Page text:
I’ll be teaching a 4 week course for Story Circle Network in January. I'm indebted to both Barbara Yoder and Marlene Samuels, members of the AROHO Speaks Interview Team, for inspiring me to apply to give on-line teaching a try, and Marlene again, for recommending Story Circle Network. (Here's a slice of their mission statement: "The Story Circle Network is dedicated to helping women share the stories of their lives and to raising public awareness of the importance of women's personal histories").

This marks a much anticipated next step in my plan to create for myself the teaching life I so desire. I would love it if you joined me, or passed this link on to friends, those cautious but curious about blogging as well as those veteran bloggers who want to pause, take stock, recalibrate. Read a detailed course description for Transformative Blogging.


Jeannette said...

I have read it through once slowly. I hopeto read it again in the day light of tomorrow...

Martha said...

Tania, I admire you for writing so honestly and beautifully about marriage. Thank you for that gift.

I remember stumbling across Carolyn Heilbrun's Writing a Woman's Life in the early years of my then young marriage and finding her take on marriage (and the notion of the reinvented marriage in midlife) quite interesting. I particularly liked her observation that "the happiest marriages are not always the best behaved" and that "we must look for its conversations, for its qualities of friendship, above all, for its equality and the equality of the man's and woman's quests."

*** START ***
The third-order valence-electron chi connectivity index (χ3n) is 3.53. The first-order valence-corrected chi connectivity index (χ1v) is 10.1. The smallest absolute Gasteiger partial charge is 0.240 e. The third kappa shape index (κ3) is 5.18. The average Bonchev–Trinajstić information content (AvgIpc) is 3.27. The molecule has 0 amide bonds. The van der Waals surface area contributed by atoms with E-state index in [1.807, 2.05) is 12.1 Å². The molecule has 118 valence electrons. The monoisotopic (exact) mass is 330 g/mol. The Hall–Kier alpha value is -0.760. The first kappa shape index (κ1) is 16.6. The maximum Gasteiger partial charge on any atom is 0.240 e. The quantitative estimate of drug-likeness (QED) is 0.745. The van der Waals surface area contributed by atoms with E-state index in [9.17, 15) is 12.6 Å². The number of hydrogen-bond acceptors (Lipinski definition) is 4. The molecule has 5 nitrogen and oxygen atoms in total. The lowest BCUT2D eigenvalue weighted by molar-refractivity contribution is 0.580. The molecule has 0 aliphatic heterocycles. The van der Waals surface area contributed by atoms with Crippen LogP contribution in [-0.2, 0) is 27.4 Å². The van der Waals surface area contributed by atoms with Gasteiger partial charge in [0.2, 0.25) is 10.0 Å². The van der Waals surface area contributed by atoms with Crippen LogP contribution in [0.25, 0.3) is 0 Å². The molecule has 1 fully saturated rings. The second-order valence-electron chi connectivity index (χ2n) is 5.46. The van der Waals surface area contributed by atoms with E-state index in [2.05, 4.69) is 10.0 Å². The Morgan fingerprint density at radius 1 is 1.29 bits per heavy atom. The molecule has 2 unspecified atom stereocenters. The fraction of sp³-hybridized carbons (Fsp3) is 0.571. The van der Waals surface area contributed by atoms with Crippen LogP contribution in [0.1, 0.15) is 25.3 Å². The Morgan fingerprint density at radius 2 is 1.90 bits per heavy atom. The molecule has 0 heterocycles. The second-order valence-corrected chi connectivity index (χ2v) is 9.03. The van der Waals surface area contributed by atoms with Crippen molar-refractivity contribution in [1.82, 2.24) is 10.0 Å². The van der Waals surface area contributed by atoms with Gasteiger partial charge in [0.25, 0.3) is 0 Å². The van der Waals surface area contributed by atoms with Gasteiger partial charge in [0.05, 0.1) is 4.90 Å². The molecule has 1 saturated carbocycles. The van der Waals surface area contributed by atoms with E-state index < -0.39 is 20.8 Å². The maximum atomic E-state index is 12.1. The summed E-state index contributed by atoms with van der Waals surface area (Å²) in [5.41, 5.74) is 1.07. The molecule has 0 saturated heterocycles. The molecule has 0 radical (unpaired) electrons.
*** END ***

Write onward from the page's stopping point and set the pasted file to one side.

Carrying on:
Also: your blog course looks great - I will spread the word!

Tania Pryputniewicz said...


I love that idea of focusing on the equality of quest for both partners. And the complication? challenge? gift? I think is balancing each partner's need for quest while raising children.

Makes me think the hidden quest is actually the one for balance...

I'll have to pull Heilbrun off my shelf and re-read her; I think that book came into my life before I was married, so I'm sure it'd speak to me in a new way now--thanks for the reminder.

Martha said...

Balancing motherhood, marriage, teaching, and the writing life is a hugely difficult task... Your honesty about that struggle is wonderful. After twenty-three years of marriage and one amazing twenty year old daughter, my husband and I are still trying to figure out the marriage dance. If I/we ever get it figured out, I will let you know:) Meanwhile, I applaud and applaud your own quest for balance.

Tania Pryputniewicz said...


I was hoping you were going to say you had it all figured out now that your daughter is fledged...If you ever felt like putting together a guest post on the marriage/child/quest dilemma, I'd love to host it here--from the "other side" of the writing/parenting/raising children equation where the child/children are launched. No deadline, no pressure. Just a thought.

Tania Pryputniewicz said...


the same offer of course, goes out to you (guest post). I'm casting about for "possible futures," a little reassurance from you veteran writer/mother/spiritual questers I've found kinship with here at Feral Mom, that I can ride all of it out.

Rachel Federman said...

This is beautiful...I too feel that I'm only now "finding my voice". It is so wonderful to read your honest, poetic voice again -- sometimes I forget that there are others like me, always torn, always searching.

Tania Pryputniewicz said...

Thanks Rachel--"always torn, always searching" and in good, strong company.